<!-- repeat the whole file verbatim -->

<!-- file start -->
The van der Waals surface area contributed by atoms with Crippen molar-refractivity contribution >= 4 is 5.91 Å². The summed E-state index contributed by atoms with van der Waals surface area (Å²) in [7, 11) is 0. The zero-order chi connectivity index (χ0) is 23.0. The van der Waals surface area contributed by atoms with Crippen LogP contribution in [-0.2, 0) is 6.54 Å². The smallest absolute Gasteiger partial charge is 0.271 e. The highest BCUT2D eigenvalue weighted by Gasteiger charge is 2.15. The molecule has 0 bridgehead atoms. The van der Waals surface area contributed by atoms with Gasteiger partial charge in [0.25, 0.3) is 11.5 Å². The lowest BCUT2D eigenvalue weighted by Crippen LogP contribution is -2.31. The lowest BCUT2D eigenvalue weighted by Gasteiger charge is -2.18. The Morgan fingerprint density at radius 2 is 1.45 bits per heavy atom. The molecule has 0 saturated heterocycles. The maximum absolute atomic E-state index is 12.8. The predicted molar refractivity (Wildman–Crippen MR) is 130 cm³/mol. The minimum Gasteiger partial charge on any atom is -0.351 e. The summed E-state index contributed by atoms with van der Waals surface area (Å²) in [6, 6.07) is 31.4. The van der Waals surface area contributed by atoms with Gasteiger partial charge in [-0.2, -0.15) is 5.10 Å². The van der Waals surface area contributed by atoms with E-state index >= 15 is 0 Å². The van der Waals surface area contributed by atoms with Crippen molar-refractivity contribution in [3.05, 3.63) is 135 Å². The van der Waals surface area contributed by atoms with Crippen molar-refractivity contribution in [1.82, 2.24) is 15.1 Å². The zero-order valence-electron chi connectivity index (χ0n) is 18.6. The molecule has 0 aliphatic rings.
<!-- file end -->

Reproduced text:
The van der Waals surface area contributed by atoms with Crippen molar-refractivity contribution >= 4 is 5.91 Å². The summed E-state index contributed by atoms with van der Waals surface area (Å²) in [7, 11) is 0. The zero-order chi connectivity index (χ0) is 23.0. The van der Waals surface area contributed by atoms with Crippen LogP contribution in [-0.2, 0) is 6.54 Å². The smallest absolute Gasteiger partial charge is 0.271 e. The highest BCUT2D eigenvalue weighted by Gasteiger charge is 2.15. The molecule has 0 bridgehead atoms. The van der Waals surface area contributed by atoms with Gasteiger partial charge in [0.25, 0.3) is 11.5 Å². The lowest BCUT2D eigenvalue weighted by Crippen LogP contribution is -2.31. The lowest BCUT2D eigenvalue weighted by Gasteiger charge is -2.18. The Morgan fingerprint density at radius 2 is 1.45 bits per heavy atom. The molecule has 0 saturated heterocycles. The maximum absolute atomic E-state index is 12.8. The predicted molar refractivity (Wildman–Crippen MR) is 130 cm³/mol. The minimum Gasteiger partial charge on any atom is -0.351 e. The summed E-state index contributed by atoms with van der Waals surface area (Å²) in [6, 6.07) is 31.4. The van der Waals surface area contributed by atoms with Gasteiger partial charge in [-0.2, -0.15) is 5.10 Å². The van der Waals surface area contributed by atoms with E-state index >= 15 is 0 Å². The van der Waals surface area contributed by atoms with Crippen molar-refractivity contribution in [3.05, 3.63) is 135 Å². The van der Waals surface area contributed by atoms with Crippen molar-refractivity contribution in [1.82, 2.24) is 15.1 Å². The zero-order valence-electron chi connectivity index (χ0n) is 18.6. The molecule has 0 aliphatic rings.